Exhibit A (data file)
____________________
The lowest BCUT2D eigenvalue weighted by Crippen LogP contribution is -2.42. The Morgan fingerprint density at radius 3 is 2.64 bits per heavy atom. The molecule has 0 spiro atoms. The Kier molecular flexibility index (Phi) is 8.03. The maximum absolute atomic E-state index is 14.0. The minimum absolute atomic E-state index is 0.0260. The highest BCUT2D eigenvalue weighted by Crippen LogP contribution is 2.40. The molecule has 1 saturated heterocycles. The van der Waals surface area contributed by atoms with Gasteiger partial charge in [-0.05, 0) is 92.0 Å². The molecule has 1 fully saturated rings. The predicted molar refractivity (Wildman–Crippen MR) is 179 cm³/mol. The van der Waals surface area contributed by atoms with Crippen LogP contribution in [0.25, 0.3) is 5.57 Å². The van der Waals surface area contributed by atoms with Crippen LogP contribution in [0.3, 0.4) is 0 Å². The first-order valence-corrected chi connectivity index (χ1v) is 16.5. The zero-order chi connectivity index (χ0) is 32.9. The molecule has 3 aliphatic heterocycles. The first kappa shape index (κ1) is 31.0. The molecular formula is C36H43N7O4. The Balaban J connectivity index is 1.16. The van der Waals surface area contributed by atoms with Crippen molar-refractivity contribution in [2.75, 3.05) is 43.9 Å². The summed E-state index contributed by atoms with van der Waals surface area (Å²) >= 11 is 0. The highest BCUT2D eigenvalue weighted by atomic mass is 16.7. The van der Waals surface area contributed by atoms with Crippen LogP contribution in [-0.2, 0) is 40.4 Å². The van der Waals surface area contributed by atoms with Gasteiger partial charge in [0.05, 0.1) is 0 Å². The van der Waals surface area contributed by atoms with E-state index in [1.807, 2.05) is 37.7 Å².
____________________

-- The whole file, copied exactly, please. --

The lowest BCUT2D eigenvalue weighted by Crippen LogP contribution is -2.42. The Morgan fingerprint density at radius 3 is 2.64 bits per heavy atom. The molecule has 0 spiro atoms. The Kier molecular flexibility index (Phi) is 8.03. The maximum absolute atomic E-state index is 14.0. The minimum absolute atomic E-state index is 0.0260. The highest BCUT2D eigenvalue weighted by Crippen LogP contribution is 2.40. The molecule has 1 saturated heterocycles. The van der Waals surface area contributed by atoms with Gasteiger partial charge in [-0.05, 0) is 92.0 Å². The molecule has 1 fully saturated rings. The predicted molar refractivity (Wildman–Crippen MR) is 179 cm³/mol. The van der Waals surface area contributed by atoms with Crippen LogP contribution in [0.25, 0.3) is 5.57 Å². The van der Waals surface area contributed by atoms with Crippen LogP contribution in [0.3, 0.4) is 0 Å². The first-order valence-corrected chi connectivity index (χ1v) is 16.5. The zero-order chi connectivity index (χ0) is 32.9. The molecule has 3 aliphatic heterocycles. The first kappa shape index (κ1) is 31.0. The molecular formula is C36H43N7O4. The Balaban J connectivity index is 1.16. The van der Waals surface area contributed by atoms with Crippen molar-refractivity contribution in [2.75, 3.05) is 43.9 Å². The summed E-state index contributed by atoms with van der Waals surface area (Å²) >= 11 is 0. The highest BCUT2D eigenvalue weighted by atomic mass is 16.7. The van der Waals surface area contributed by atoms with Crippen LogP contribution in [-0.2, 0) is 40.4 Å². The van der Waals surface area contributed by atoms with Gasteiger partial charge in [0.05, 0.1) is 0 Å². The van der Waals surface area contributed by atoms with E-state index in [1.807, 2.05) is 37.7 Å².